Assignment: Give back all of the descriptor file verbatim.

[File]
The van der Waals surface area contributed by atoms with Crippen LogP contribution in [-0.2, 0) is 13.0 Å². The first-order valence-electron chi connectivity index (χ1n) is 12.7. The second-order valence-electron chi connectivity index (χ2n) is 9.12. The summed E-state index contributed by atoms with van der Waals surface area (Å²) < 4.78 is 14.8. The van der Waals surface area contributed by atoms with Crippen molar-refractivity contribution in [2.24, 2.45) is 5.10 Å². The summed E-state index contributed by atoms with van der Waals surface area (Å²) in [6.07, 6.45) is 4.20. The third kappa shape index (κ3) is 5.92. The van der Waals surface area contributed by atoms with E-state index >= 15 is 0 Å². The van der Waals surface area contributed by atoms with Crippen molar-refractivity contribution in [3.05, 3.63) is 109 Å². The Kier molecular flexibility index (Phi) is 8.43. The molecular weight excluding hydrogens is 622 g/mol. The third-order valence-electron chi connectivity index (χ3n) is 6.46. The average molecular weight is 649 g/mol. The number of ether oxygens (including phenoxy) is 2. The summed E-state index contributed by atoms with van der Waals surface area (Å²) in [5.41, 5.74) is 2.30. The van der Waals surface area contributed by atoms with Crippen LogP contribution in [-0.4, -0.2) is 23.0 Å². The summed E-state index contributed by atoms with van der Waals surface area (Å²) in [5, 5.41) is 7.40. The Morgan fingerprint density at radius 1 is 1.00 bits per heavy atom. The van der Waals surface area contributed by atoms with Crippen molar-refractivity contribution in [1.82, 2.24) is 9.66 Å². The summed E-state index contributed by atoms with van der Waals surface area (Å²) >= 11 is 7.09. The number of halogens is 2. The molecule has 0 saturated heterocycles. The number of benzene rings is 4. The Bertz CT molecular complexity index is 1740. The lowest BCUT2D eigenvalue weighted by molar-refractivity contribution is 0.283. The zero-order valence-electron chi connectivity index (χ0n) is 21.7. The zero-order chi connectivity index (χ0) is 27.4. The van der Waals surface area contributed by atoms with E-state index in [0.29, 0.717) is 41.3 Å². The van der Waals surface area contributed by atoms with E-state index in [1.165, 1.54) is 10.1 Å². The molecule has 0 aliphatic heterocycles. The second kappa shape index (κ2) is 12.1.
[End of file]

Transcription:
The van der Waals surface area contributed by atoms with Crippen LogP contribution in [-0.2, 0) is 13.0 Å². The first-order valence-electron chi connectivity index (χ1n) is 12.7. The second-order valence-electron chi connectivity index (χ2n) is 9.12. The summed E-state index contributed by atoms with van der Waals surface area (Å²) < 4.78 is 14.8. The van der Waals surface area contributed by atoms with Crippen molar-refractivity contribution in [2.24, 2.45) is 5.10 Å². The summed E-state index contributed by atoms with van der Waals surface area (Å²) in [6.07, 6.45) is 4.20. The third kappa shape index (κ3) is 5.92. The van der Waals surface area contributed by atoms with E-state index >= 15 is 0 Å². The van der Waals surface area contributed by atoms with Crippen molar-refractivity contribution in [3.05, 3.63) is 109 Å². The Kier molecular flexibility index (Phi) is 8.43. The molecular weight excluding hydrogens is 622 g/mol. The third-order valence-electron chi connectivity index (χ3n) is 6.46. The average molecular weight is 649 g/mol. The number of ether oxygens (including phenoxy) is 2. The summed E-state index contributed by atoms with van der Waals surface area (Å²) in [5.41, 5.74) is 2.30. The van der Waals surface area contributed by atoms with Crippen LogP contribution in [-0.4, -0.2) is 23.0 Å². The summed E-state index contributed by atoms with van der Waals surface area (Å²) in [5, 5.41) is 7.40. The Morgan fingerprint density at radius 1 is 1.00 bits per heavy atom. The van der Waals surface area contributed by atoms with Crippen molar-refractivity contribution in [1.82, 2.24) is 9.66 Å². The summed E-state index contributed by atoms with van der Waals surface area (Å²) >= 11 is 7.09. The number of halogens is 2. The molecule has 0 saturated heterocycles. The number of benzene rings is 4. The Bertz CT molecular complexity index is 1740. The lowest BCUT2D eigenvalue weighted by molar-refractivity contribution is 0.283. The zero-order valence-electron chi connectivity index (χ0n) is 21.7. The zero-order chi connectivity index (χ0) is 27.4. The van der Waals surface area contributed by atoms with E-state index in [0.29, 0.717) is 41.3 Å². The van der Waals surface area contributed by atoms with E-state index in [1.165, 1.54) is 10.1 Å². The molecule has 0 aliphatic heterocycles. The second kappa shape index (κ2) is 12.1.